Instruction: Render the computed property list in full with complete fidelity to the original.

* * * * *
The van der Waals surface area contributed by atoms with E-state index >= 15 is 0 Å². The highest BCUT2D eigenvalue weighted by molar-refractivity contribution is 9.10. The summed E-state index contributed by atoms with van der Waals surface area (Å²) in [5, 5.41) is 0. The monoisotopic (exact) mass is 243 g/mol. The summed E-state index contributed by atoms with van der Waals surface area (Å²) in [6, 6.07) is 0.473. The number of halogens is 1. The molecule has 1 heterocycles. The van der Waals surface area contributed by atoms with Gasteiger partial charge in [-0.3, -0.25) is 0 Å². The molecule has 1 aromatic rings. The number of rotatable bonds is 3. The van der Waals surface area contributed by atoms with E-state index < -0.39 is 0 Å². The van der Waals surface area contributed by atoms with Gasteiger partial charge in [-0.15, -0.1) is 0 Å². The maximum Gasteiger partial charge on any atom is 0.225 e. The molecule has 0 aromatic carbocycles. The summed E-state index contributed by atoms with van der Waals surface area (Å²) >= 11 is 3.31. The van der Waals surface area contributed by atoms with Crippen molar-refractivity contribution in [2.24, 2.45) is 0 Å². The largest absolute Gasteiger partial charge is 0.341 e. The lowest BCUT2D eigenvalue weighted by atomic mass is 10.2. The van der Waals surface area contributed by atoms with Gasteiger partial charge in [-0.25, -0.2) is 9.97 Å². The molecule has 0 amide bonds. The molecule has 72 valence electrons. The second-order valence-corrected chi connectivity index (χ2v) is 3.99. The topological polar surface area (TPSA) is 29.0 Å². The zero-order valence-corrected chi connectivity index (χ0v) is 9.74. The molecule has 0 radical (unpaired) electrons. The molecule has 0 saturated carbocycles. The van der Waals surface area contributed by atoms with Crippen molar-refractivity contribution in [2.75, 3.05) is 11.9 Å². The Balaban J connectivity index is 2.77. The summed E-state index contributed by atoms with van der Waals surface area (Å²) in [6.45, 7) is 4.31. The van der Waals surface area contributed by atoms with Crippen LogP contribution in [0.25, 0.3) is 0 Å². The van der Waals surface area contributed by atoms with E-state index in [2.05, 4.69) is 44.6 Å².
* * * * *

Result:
The van der Waals surface area contributed by atoms with E-state index >= 15 is 0 Å². The highest BCUT2D eigenvalue weighted by molar-refractivity contribution is 9.10. The summed E-state index contributed by atoms with van der Waals surface area (Å²) in [5, 5.41) is 0. The monoisotopic (exact) mass is 243 g/mol. The summed E-state index contributed by atoms with van der Waals surface area (Å²) in [6, 6.07) is 0.473. The number of halogens is 1. The molecule has 1 heterocycles. The van der Waals surface area contributed by atoms with Gasteiger partial charge in [-0.3, -0.25) is 0 Å². The molecule has 1 aromatic rings. The number of rotatable bonds is 3. The van der Waals surface area contributed by atoms with E-state index < -0.39 is 0 Å². The van der Waals surface area contributed by atoms with Gasteiger partial charge in [-0.15, -0.1) is 0 Å². The maximum Gasteiger partial charge on any atom is 0.225 e. The molecule has 0 aromatic carbocycles. The summed E-state index contributed by atoms with van der Waals surface area (Å²) >= 11 is 3.31. The van der Waals surface area contributed by atoms with Crippen molar-refractivity contribution in [2.24, 2.45) is 0 Å². The largest absolute Gasteiger partial charge is 0.341 e. The lowest BCUT2D eigenvalue weighted by atomic mass is 10.2. The van der Waals surface area contributed by atoms with Gasteiger partial charge in [-0.25, -0.2) is 9.97 Å². The molecule has 0 amide bonds. The molecule has 72 valence electrons. The second-order valence-corrected chi connectivity index (χ2v) is 3.99. The topological polar surface area (TPSA) is 29.0 Å². The zero-order valence-corrected chi connectivity index (χ0v) is 9.74. The molecule has 0 radical (unpaired) electrons. The molecule has 0 saturated carbocycles. The van der Waals surface area contributed by atoms with Crippen molar-refractivity contribution in [2.75, 3.05) is 11.9 Å². The Balaban J connectivity index is 2.77. The summed E-state index contributed by atoms with van der Waals surface area (Å²) in [6.45, 7) is 4.31. The van der Waals surface area contributed by atoms with Crippen LogP contribution in [0.25, 0.3) is 0 Å². The van der Waals surface area contributed by atoms with E-state index in [2.05, 4.69) is 44.6 Å².